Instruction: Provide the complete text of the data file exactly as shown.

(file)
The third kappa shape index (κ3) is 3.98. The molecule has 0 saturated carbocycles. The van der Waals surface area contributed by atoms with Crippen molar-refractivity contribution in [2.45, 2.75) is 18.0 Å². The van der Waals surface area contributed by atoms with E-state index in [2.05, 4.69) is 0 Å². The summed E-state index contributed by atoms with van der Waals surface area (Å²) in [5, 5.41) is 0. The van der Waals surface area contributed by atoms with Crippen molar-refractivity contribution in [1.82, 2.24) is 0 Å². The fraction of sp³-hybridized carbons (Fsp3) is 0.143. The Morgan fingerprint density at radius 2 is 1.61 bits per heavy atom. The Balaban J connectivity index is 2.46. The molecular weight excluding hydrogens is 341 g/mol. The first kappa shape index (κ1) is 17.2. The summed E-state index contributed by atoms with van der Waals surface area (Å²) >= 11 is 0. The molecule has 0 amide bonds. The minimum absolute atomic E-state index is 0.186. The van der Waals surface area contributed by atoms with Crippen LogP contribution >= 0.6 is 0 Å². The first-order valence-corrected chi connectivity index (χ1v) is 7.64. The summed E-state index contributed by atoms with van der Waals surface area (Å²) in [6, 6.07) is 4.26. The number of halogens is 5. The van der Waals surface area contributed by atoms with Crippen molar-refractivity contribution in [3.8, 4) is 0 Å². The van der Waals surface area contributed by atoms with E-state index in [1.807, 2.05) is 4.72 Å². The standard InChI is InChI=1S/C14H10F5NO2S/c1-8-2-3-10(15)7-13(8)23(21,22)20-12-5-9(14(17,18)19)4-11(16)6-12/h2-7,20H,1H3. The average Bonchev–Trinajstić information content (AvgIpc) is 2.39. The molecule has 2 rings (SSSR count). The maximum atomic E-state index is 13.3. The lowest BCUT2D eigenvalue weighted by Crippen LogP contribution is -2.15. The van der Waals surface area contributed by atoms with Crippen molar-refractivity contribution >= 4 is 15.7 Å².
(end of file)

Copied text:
The third kappa shape index (κ3) is 3.98. The molecule has 0 saturated carbocycles. The van der Waals surface area contributed by atoms with Crippen molar-refractivity contribution in [2.45, 2.75) is 18.0 Å². The van der Waals surface area contributed by atoms with E-state index in [2.05, 4.69) is 0 Å². The summed E-state index contributed by atoms with van der Waals surface area (Å²) in [5, 5.41) is 0. The van der Waals surface area contributed by atoms with Crippen molar-refractivity contribution in [1.82, 2.24) is 0 Å². The fraction of sp³-hybridized carbons (Fsp3) is 0.143. The Morgan fingerprint density at radius 2 is 1.61 bits per heavy atom. The Balaban J connectivity index is 2.46. The molecular weight excluding hydrogens is 341 g/mol. The first kappa shape index (κ1) is 17.2. The summed E-state index contributed by atoms with van der Waals surface area (Å²) >= 11 is 0. The molecule has 0 amide bonds. The minimum absolute atomic E-state index is 0.186. The van der Waals surface area contributed by atoms with Crippen LogP contribution >= 0.6 is 0 Å². The first-order valence-corrected chi connectivity index (χ1v) is 7.64. The summed E-state index contributed by atoms with van der Waals surface area (Å²) in [6, 6.07) is 4.26. The number of halogens is 5. The van der Waals surface area contributed by atoms with Crippen molar-refractivity contribution in [3.8, 4) is 0 Å². The van der Waals surface area contributed by atoms with E-state index in [1.807, 2.05) is 4.72 Å². The standard InChI is InChI=1S/C14H10F5NO2S/c1-8-2-3-10(15)7-13(8)23(21,22)20-12-5-9(14(17,18)19)4-11(16)6-12/h2-7,20H,1H3. The average Bonchev–Trinajstić information content (AvgIpc) is 2.39. The molecule has 2 rings (SSSR count). The maximum atomic E-state index is 13.3. The lowest BCUT2D eigenvalue weighted by Crippen LogP contribution is -2.15. The van der Waals surface area contributed by atoms with Crippen molar-refractivity contribution >= 4 is 15.7 Å².